• If not sealed properly on all sides it will soak up any moisture and can swell, causing permanent damage

  • Will shrink in environments with low humidity

  • Can't be stained

  • Doesn't hold screws as well as plywood or solid wood. Fixing in screws can cause it to split

  • It's not very attractive unless it has a quality finish applied

  • Contains urea-formaldehyde which can be dangerous when sanding or cutting and small amounts will leak out over time unless they're finished correctly

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  Hardboard can be used in door construction  


Hardboard is often confused with HDF, but it is actually processed in a slightly different way. It's compressed fibres are heated so the natural glue within the wood acts as the primary binder. It's usually produced in thin sheets which typically have one smooth face and one textured. 


It usually comes in flat, smooth sheet form, but it can be produced with various designs to produce moulded or carved faces. It's denser than other fibreboards, although it can be similar to the density of some HDFs. This makes it strong but not as tough. Tempered hardboard is treated with oil for water resistance and added strength. 


The advantages and disadvantages of hardboard

  Advantages and disadvantages of hardboard  




  • Very dense 

  • Can be tempered with oil to make it resistant to denting and scratches

  • Cheaper than plywood and natural wood

  • Can easily be painted, varnished, laminated, or covered with a natural wood veneer

  • More sustainable than natural wood

  • Usually only produced in thin sheets, which can make it more prone to warping or breaking

  • Relatively heavy so it can be difficult to handle

  • More prone to warping than other fibreboards

  • Will absorb water unless it's been specially treated

  Plywood can be used to make the veneers of flush doors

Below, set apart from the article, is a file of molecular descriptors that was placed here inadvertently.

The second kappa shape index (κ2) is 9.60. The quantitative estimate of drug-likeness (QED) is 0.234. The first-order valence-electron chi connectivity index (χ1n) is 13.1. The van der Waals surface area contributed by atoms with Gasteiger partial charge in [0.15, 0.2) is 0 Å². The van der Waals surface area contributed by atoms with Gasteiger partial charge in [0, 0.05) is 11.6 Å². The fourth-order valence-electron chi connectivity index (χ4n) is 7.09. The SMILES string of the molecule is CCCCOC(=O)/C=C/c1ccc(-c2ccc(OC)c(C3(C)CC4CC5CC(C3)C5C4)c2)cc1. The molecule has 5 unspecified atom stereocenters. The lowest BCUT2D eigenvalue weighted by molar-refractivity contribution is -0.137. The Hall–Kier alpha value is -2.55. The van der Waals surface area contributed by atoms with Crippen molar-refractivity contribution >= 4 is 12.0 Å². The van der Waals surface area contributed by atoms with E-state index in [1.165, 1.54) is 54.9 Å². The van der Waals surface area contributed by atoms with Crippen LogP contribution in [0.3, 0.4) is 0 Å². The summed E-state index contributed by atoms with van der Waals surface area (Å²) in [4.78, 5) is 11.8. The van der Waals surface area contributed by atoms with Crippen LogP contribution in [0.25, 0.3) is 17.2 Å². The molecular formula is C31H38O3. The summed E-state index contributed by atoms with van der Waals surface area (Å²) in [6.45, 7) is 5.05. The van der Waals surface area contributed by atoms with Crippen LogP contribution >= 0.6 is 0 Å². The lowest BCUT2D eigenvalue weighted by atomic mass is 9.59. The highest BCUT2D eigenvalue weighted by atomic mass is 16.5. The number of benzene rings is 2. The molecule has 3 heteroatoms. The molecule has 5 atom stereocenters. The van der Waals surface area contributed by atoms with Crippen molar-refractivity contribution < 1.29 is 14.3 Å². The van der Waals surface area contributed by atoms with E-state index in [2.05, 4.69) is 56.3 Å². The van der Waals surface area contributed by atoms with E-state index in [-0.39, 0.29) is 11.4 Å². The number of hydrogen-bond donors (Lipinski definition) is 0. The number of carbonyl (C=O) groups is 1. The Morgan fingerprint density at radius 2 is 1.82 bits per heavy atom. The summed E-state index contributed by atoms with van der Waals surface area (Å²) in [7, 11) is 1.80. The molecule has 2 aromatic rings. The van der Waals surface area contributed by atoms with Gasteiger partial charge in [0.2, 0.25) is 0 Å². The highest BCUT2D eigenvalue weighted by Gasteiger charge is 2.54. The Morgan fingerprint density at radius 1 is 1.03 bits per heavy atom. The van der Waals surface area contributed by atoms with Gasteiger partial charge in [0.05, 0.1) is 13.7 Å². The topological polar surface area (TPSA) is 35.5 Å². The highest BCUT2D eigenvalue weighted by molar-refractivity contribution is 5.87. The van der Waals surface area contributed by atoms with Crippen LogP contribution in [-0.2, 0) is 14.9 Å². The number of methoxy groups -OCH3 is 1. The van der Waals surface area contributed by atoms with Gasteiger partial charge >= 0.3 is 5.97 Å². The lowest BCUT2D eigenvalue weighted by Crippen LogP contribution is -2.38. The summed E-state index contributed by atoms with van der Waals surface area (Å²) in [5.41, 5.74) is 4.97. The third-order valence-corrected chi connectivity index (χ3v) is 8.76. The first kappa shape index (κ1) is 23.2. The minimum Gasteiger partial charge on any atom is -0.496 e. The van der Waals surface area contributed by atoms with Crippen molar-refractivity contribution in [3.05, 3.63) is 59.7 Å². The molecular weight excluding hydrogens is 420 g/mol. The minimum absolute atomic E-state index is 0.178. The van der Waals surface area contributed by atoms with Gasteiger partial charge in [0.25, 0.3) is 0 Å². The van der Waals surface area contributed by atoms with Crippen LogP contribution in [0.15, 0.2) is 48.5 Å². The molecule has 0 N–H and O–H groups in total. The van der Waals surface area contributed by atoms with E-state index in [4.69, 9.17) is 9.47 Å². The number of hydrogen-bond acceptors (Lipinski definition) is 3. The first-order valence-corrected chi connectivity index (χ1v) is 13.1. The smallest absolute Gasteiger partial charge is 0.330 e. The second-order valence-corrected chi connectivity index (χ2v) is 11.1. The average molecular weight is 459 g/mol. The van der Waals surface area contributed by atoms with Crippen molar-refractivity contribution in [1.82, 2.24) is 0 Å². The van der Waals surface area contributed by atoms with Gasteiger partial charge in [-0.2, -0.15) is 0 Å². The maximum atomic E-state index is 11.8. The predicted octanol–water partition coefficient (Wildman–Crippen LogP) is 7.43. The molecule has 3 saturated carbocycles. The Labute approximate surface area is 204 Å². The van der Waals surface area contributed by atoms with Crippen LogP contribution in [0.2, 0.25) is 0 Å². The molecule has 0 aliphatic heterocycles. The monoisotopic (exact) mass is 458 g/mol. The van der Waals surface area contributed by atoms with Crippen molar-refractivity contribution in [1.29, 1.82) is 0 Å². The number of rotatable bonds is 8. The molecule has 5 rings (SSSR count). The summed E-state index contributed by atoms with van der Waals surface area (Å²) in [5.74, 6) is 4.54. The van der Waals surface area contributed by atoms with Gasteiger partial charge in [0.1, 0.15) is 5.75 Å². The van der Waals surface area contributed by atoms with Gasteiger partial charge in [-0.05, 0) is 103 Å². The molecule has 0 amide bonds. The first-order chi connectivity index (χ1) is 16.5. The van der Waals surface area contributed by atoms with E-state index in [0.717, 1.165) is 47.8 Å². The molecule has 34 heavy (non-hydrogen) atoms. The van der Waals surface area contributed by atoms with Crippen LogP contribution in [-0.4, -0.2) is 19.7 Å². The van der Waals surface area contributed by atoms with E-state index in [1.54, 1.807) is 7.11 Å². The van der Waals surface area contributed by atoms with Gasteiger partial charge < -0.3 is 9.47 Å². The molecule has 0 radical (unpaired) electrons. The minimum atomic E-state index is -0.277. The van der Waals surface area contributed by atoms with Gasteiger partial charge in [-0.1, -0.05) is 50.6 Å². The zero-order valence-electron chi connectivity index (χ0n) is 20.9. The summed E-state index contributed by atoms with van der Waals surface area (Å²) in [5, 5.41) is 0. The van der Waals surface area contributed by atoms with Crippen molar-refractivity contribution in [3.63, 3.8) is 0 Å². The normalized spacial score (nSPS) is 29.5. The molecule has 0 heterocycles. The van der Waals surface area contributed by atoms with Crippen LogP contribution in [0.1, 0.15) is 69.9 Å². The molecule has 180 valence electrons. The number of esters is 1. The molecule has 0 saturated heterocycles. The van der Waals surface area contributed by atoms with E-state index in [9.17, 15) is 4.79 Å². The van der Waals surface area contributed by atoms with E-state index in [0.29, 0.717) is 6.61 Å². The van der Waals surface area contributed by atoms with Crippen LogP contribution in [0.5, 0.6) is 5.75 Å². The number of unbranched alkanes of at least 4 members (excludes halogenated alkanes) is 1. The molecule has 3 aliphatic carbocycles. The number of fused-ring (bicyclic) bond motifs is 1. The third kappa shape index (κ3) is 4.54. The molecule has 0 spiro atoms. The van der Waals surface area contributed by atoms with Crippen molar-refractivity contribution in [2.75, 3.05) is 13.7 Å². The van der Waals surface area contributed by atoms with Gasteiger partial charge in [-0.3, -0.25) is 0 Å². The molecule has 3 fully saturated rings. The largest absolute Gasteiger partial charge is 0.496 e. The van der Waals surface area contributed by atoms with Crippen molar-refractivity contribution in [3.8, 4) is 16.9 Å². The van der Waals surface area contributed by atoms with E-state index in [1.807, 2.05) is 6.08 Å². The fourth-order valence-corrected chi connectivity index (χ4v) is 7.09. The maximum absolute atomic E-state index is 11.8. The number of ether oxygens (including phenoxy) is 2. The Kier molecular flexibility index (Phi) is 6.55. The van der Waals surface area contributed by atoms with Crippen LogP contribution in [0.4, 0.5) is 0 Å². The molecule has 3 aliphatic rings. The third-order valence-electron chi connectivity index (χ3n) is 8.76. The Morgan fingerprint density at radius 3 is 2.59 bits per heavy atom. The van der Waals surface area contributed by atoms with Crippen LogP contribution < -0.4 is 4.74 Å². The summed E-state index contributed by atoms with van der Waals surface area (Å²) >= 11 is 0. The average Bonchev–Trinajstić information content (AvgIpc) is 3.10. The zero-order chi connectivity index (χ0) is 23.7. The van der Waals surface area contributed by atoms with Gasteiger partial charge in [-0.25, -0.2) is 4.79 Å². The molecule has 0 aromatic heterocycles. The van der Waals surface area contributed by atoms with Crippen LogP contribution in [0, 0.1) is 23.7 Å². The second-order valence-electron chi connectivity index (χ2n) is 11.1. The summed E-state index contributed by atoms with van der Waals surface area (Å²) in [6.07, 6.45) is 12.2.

Plywood is produced by gluing thin layers, or plies, of wood together with the grain direction being rotated up to 90 degrees for adjacent layers. The alternating of the grains, called cross-graining, increases its strength and makes it more consistent in all directions.   


Plywood is less prone to contraction or expansion than natural woods. It's available in different grades and thicknesses, with lower grades usually being used where it won't be seen, such as construction bases like subfloors. High-grade plywood is more attractive and smoother, often consisting of five thin layers, with the grain of each layer set at 45-degrees to the last. 


The advantages and disadvantages of plywood

  Advantages and disadvantages of hardboard  




  • Very strong throughout because each layer has its grain running in a different direction

  • Not as susceptible to water damage as fibreboards. It will soak up water, but much slower

  • You can stain plywood

  • Holds screws tightly when fitted through the face

  • For its strength, it's relatively cheap compared to other materials

  • Resistant to warping and shrinking

  • Usually, has enhanced performance 

  • Usually more expensive than most fibreboards

  • The layers will be visible on the edges of boards unless they are finished properly

  • Difficult to cut with a smooth edge, so it often splinters

  • The layers of low-grade plywood can peel away from each other

  • The adhesives used in plywood need to be the correct type for the application, like being water resistant for bathroom doors

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  veneers were traditionally made with solid wood sheets. Now other materials are often used as they are cheaper  

Natural wood

The most expensive wood products are usually solid natural wood, although this will depend on the thickness and quality of the wood being used. Face veneers are often made of natural wood, and attached to cheaper face materials, because of its attractive and traditional appearance.  


There is a huge range of different woods which can be used for face veneers, depending on the finish you want. Natural woods come in a variety of colours with different grain patterns. The appearance of the face will also be affected by how the wood is cut and joined.

  Different types of wood can be used for the face veneers of doors.